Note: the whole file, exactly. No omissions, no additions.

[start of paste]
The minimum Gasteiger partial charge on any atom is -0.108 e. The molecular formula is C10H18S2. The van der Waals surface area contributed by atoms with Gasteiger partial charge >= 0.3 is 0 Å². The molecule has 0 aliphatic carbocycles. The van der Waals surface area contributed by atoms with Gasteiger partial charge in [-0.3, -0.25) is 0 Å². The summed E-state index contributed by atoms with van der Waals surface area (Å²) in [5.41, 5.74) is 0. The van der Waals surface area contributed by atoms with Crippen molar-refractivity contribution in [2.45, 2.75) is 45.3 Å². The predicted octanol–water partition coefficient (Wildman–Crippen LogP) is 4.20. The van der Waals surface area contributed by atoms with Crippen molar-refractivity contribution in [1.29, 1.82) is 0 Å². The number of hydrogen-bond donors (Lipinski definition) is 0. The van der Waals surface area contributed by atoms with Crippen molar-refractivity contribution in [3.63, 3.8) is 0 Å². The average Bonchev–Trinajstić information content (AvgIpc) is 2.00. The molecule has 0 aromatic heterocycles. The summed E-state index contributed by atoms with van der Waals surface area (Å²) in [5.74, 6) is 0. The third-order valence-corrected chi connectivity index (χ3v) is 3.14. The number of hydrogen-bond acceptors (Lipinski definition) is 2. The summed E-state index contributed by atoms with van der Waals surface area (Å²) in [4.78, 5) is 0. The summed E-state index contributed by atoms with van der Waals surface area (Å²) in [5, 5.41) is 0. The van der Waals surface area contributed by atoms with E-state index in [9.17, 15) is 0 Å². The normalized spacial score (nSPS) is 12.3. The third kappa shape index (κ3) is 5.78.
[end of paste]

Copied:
The minimum Gasteiger partial charge on any atom is -0.108 e. The molecular formula is C10H18S2. The van der Waals surface area contributed by atoms with Gasteiger partial charge >= 0.3 is 0 Å². The molecule has 0 aliphatic carbocycles. The van der Waals surface area contributed by atoms with Gasteiger partial charge in [-0.3, -0.25) is 0 Å². The summed E-state index contributed by atoms with van der Waals surface area (Å²) in [5.41, 5.74) is 0. The van der Waals surface area contributed by atoms with Crippen molar-refractivity contribution in [2.45, 2.75) is 45.3 Å². The predicted octanol–water partition coefficient (Wildman–Crippen LogP) is 4.20. The van der Waals surface area contributed by atoms with Crippen molar-refractivity contribution in [1.29, 1.82) is 0 Å². The number of hydrogen-bond donors (Lipinski definition) is 0. The van der Waals surface area contributed by atoms with Crippen molar-refractivity contribution in [3.63, 3.8) is 0 Å². The average Bonchev–Trinajstić information content (AvgIpc) is 2.00. The molecule has 0 aromatic heterocycles. The summed E-state index contributed by atoms with van der Waals surface area (Å²) in [5.74, 6) is 0. The third-order valence-corrected chi connectivity index (χ3v) is 3.14. The number of hydrogen-bond acceptors (Lipinski definition) is 2. The summed E-state index contributed by atoms with van der Waals surface area (Å²) in [4.78, 5) is 0. The summed E-state index contributed by atoms with van der Waals surface area (Å²) in [5, 5.41) is 0. The van der Waals surface area contributed by atoms with E-state index in [9.17, 15) is 0 Å². The normalized spacial score (nSPS) is 12.3. The third kappa shape index (κ3) is 5.78.